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Consumers in Life and Money Trouble More Likely to be Scammed

Consumers who were more willing to take risks and those who had recently experienced a negative life event (such as a divorce, death of a family member or close friend, serious injury or illness in their family, or the loss of a job) were much more likely to have been victims of fraud and scams.

Consumers who indicated they had more debt than they could handle were significantly more likely to have been fraud victims than those who were more comfortable with the amount of debt they had.

The Federal Trade Commission today released a statistical survey of fraud in the United States during 2011, which showed that an estimated 25.6 million adults – 10.8 percent of the adult population – were fraud victims.

Consumers in Life and Money Trouble More Likely to be Scammed“The FTC fights fraud every day by taking scammers to court and telling consumers how to avoid being scammed. Studieslike this one help us fine-tune both our enforcement and education efforts,” said Charles Harwood, Acting Director of the FTC’s Bureau of Consumer Protection.

While fast-growing online commerce has benefitted consumers with greater choice and convenience, the survey indicates that, as of 2011, the Internet was also the place where consumers most often learned about fraudulent offers. The Internet category, which included email, social media, auction sites and classified ads, was followed by print advertising, and TV and radio. Most consumers bought fraudulent items via the Internet; telephone purchases ranked second.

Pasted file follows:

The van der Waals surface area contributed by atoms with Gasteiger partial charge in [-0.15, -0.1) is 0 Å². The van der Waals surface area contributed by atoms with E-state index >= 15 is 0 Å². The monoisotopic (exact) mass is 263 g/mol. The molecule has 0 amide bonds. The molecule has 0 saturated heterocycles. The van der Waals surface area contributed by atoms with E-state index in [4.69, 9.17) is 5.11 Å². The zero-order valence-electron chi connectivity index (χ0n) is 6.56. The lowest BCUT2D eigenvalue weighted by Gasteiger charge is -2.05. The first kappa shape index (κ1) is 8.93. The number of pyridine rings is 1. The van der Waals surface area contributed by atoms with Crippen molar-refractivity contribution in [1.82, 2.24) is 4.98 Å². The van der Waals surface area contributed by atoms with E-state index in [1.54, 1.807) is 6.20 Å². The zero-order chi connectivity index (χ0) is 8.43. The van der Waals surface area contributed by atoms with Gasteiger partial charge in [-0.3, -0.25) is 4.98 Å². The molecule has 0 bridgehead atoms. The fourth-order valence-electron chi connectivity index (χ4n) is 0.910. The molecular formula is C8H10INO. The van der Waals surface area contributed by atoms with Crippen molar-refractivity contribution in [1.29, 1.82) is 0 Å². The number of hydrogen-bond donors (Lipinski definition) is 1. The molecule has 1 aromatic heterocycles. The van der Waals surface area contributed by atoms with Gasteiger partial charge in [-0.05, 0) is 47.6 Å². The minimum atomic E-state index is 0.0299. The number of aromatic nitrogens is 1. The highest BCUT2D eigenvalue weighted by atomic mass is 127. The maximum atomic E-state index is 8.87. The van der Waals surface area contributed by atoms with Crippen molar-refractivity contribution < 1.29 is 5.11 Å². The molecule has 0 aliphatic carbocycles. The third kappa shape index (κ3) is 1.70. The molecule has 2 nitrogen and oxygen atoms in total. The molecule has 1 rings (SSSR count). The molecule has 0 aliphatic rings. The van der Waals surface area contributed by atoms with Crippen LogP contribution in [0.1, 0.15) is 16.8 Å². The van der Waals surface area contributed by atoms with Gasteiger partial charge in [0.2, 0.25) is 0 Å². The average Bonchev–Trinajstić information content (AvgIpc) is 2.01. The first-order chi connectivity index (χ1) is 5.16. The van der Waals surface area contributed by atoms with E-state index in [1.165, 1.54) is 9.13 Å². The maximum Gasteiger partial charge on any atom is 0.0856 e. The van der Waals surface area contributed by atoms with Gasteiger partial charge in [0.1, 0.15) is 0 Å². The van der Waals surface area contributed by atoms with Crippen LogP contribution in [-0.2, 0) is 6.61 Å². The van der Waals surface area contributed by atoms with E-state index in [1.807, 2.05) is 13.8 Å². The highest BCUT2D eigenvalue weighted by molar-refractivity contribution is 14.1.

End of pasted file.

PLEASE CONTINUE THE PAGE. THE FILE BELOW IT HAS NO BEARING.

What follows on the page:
The survey asked consumers about 15 specific categories of fraud, and two general categories, and of the specific categories the top 10 were:

  • Weight-loss Products (5.1 million estimated)
  • Prize Promotions (2.4 million est.)
  • Unauthorized Billing for Buyers’ Club Memberships (1.9 million est.)
  • Unauthorized Billing for Internet Services (1.9 million est.)
  • Work-at-Home Programs (1.8 million est.)
  • Credit Repair Scams (1.7 million est.)
  • Debt Relief (1.5 million est.)
  • Credit Card Insurance (1.3 million est.)
  • Business Opportunities (1.1 million est.)
  • Mortgage Relief Scams (800,000 est.)

An estimated 17.3 percent of African Americans and 13.4 percent of Hispanics were victims; the rate for non- Hispanic whites was 9 percent. The survey found that high school graduates were the least likely to have been fraud victims; those who did not complete high school were the most likely to have been victims. – Source

Consumers in Life and Money Trouble More Likely to be Scammed
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About Steve Rhode

Steve Rhode
Steve Rhode is the Get Out of Debt Guy and has been helping good people with bad debt problems since 1994. You can learn more about Steve, here.
  • http://twitter.com/toomuchdebt Ira Smith

    Fascinating statistics. When you are anxiety ridden or depressed over financial problems, that is the wrong time to make any serious decisions. Rather, you should reach out to those you trust, who have nothing to gain from you, in order to get a referral to a bankruptcy attorney who can review your situation and provide you with the most appropriate options for a solution to your problem.

    What is most interesting is if you group Credit Repair Scams, Debt Relief and Mortgage Relief Scams, all of those which could be categorized as Debt Relief, that totals 4 million people scammed, second only to weight loss products.

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